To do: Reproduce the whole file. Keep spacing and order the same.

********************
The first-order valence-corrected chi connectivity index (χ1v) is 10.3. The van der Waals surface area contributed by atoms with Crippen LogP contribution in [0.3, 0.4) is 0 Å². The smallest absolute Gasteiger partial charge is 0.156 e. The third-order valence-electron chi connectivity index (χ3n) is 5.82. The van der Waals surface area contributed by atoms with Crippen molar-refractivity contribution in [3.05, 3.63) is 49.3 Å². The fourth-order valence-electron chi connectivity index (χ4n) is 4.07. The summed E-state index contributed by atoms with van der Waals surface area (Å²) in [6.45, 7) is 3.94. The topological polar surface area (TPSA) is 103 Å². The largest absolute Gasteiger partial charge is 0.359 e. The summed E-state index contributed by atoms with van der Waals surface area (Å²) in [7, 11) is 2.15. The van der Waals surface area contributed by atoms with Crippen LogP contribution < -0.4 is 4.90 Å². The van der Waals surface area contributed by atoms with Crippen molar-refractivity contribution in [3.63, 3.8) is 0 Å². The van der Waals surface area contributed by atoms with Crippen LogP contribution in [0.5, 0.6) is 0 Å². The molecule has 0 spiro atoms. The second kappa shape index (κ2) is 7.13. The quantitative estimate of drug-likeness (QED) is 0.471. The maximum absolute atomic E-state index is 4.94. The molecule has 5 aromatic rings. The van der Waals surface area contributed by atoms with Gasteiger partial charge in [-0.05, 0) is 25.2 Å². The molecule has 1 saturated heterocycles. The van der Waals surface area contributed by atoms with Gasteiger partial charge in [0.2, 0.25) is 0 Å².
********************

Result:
The first-order valence-corrected chi connectivity index (χ1v) is 10.3. The van der Waals surface area contributed by atoms with Crippen LogP contribution in [0.3, 0.4) is 0 Å². The smallest absolute Gasteiger partial charge is 0.156 e. The third-order valence-electron chi connectivity index (χ3n) is 5.82. The van der Waals surface area contributed by atoms with Crippen molar-refractivity contribution in [3.05, 3.63) is 49.3 Å². The fourth-order valence-electron chi connectivity index (χ4n) is 4.07. The summed E-state index contributed by atoms with van der Waals surface area (Å²) in [6.45, 7) is 3.94. The topological polar surface area (TPSA) is 103 Å². The largest absolute Gasteiger partial charge is 0.359 e. The summed E-state index contributed by atoms with van der Waals surface area (Å²) in [7, 11) is 2.15. The van der Waals surface area contributed by atoms with Crippen LogP contribution < -0.4 is 4.90 Å². The van der Waals surface area contributed by atoms with Crippen molar-refractivity contribution in [3.63, 3.8) is 0 Å². The van der Waals surface area contributed by atoms with Crippen LogP contribution in [0.5, 0.6) is 0 Å². The molecule has 0 spiro atoms. The second kappa shape index (κ2) is 7.13. The quantitative estimate of drug-likeness (QED) is 0.471. The maximum absolute atomic E-state index is 4.94. The molecule has 5 aromatic rings. The van der Waals surface area contributed by atoms with Gasteiger partial charge in [-0.05, 0) is 25.2 Å². The molecule has 1 saturated heterocycles. The van der Waals surface area contributed by atoms with Gasteiger partial charge in [0.2, 0.25) is 0 Å².